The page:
Q&A: Holiday pay and sick absence

2 April 2009

The European Court of Justice's ruling about holiday pay during sickness absence is an important decision for employees.

Legal questions and answers

Q. What's the background?

Q. What did the ECJ decide?

Q. What does this mean in practice?

Q. What are the next steps?

What’s the background?

Stringer and others v HMRC involves an important ruling on the issue of accrued holiday pay during periods of sickness and has been widely criticised by employers.

In the case, which was decided together with a German case, the claimants were former employees of HMRC.

One requested annual leave during sickness absence, which HMRC refused.

The others were dismissed following long-term sickness absence, and claimed payment in lieu of holiday which they claimed had accrued but was not taken.

The claims were made under the working time regulations 1998 (WTR), the UK legislation which implements the European working time directive.

The claimants won in the employment tribunal but HMRC appealed and the decision found its way to the House of Lords.

In December 2006, the House of Lords referred the case to the European Court of Justice (ECJ) to clarify some points of law.


What did the ECJ decide?

In giving its decision the ECJ made various findings and observations about the directive and the rights it provides:

  • A worker's right to paid annual leave under the directive is an important principle of European Community law in terms of ensuring workers' health and safety from which there can be no derogations. It is only where the employment relationship is terminated that the directive allows a payment in lieu of annual leave.
  • The directive provides that every worker is entitled to at least four weeks’ annual leave and does not distinguish between workers who are absent on sick leave and those who have worked throughout the leave year.
  • The directive does not prevent member states from denying workers the right to take annual leave while absent on sick leave, but those workers must have the opportunity to take paid annual leave during another period. However, a worker who is on sick leave for the whole leave year, and until the end of any carry-over period for leave, is effectively denied the opportunity to benefit from paid annual leave. Member states must provide for the loss of the right to paid annual leave in the case of a worker on long-term sick leave who has not had the opportunity to exercise it. The same reasoning applied where the worker has worked for part of the leave year before taking sick leave.
  • A worker who has been on sick leave for the whole or part of the leave year and any carry-over period, and has therefore been unable to take paid annual leave, cannot be excluded from the right to a payment in lieu on termination of employment.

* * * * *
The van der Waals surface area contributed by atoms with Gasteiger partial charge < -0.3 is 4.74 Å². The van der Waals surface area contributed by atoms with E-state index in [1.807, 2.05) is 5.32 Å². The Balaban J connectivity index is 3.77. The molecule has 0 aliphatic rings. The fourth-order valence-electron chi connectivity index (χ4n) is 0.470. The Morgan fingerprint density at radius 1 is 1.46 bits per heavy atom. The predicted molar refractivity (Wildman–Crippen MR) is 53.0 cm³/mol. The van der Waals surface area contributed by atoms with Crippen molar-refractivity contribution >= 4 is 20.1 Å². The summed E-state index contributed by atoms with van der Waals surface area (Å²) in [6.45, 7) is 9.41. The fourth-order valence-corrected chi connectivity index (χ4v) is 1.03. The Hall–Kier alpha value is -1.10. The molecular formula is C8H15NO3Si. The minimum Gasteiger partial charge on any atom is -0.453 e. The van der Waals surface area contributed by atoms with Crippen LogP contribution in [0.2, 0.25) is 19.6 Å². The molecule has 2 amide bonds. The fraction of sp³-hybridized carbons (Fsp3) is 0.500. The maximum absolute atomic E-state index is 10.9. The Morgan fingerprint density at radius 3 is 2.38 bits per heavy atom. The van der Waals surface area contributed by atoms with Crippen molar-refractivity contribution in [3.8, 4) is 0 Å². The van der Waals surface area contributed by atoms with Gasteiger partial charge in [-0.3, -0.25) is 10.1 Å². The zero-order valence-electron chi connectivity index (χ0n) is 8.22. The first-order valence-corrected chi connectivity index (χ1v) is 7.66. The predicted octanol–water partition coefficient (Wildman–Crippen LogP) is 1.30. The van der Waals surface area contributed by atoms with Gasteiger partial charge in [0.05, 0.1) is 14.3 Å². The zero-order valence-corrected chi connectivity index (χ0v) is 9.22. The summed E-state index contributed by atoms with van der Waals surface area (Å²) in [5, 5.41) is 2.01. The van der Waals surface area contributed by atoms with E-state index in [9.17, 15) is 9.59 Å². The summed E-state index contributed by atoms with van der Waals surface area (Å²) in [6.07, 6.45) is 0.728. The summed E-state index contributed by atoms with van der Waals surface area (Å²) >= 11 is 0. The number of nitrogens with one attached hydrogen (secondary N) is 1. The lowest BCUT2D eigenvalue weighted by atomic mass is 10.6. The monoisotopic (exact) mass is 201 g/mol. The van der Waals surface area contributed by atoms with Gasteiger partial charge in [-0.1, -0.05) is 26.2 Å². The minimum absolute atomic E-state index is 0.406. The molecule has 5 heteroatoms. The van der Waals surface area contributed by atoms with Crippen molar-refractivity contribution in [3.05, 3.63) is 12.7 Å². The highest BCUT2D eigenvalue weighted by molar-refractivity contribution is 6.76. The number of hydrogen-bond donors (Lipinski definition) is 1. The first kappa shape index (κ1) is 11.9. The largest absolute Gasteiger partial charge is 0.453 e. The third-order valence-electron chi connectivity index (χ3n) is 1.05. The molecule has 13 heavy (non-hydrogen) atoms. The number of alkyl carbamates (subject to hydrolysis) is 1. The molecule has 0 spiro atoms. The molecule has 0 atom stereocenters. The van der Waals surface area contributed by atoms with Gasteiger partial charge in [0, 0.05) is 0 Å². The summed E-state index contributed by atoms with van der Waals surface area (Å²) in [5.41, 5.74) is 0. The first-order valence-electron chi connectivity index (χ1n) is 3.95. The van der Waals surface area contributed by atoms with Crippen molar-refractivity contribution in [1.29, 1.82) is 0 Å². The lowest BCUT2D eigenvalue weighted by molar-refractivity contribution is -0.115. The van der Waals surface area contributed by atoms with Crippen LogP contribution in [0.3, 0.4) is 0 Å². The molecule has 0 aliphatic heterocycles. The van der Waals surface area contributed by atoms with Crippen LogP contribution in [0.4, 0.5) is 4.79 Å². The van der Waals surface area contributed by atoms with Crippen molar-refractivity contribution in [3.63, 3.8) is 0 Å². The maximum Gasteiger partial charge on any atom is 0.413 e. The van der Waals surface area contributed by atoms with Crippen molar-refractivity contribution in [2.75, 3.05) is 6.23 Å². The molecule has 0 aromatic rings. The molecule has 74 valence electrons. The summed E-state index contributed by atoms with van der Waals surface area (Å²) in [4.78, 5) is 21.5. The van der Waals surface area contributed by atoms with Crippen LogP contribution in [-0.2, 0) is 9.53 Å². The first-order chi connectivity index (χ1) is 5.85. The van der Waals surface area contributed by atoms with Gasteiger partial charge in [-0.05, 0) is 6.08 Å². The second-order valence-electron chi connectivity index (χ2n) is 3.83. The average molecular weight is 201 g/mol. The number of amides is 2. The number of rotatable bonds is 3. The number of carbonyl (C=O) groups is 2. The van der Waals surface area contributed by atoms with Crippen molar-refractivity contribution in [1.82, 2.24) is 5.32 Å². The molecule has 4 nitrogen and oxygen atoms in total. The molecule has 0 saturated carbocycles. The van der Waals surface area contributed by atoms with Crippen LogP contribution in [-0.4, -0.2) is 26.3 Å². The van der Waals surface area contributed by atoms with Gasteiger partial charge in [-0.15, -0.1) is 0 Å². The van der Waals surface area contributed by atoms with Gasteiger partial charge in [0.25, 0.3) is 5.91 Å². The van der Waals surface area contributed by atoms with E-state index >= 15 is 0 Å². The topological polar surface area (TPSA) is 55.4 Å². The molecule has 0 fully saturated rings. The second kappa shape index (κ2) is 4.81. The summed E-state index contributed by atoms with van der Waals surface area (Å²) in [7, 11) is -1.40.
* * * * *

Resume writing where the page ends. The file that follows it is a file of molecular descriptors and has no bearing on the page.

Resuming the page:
• Where a worker has been prevented by sickness from taking paid annual leave before employment ends, the payment in lieu must put the worker in the position in which he/she would have been had the right been exercised during employment, i.e. at the worker's normal rate of pay.

What does this mean in practice?

In summary, the decision means:

  • Workers must not lose their holiday entitlement because they are off work sick.
  • Workers who have exhausted their entitlement to sick pay must be allowed paid annual leave nonetheless if it has not already been taken.
  • Member states must either provide for annual leave to be taken during the leave year in question, or if they do not allow this, where the reason the worker has not taken annual leave during the leave year is because they are off work sick, the worker must be allowed to carry over their leave.

What are the next steps?

The Stringer case will now return to the House of Lords, which will determine how the WTR can be interpreted in line with the decision.

The judgment seems to require that employers permit workers on long-term sick leave to carry over their untaken annual leave into the following leave year.

However, the WTR provide that the basic four weeks’ leave (but not the additional leave recently granted to workers) can only be taken in the leave year in respect of which it is due and cannot be carried over.

The likely decision of the House of Lords would be to allow workers on long-term sick leave to take a period of paid annual leave before the expiry of the current leave year.

Alternatively, the Lords could determine that the WTR will need to be amended to allow untaken annual leave to be carried over.

In the latter case, pending any amendment, public sector workers could in the meantime rely directly on the directive as interpreted in Stringer to avoid the restrictions of the WTR on carrying over leave.


This is not intended as legal advice on individual cases. With thanks to Russell Jones & Walker, part of Slater & Gordon Lawyers.

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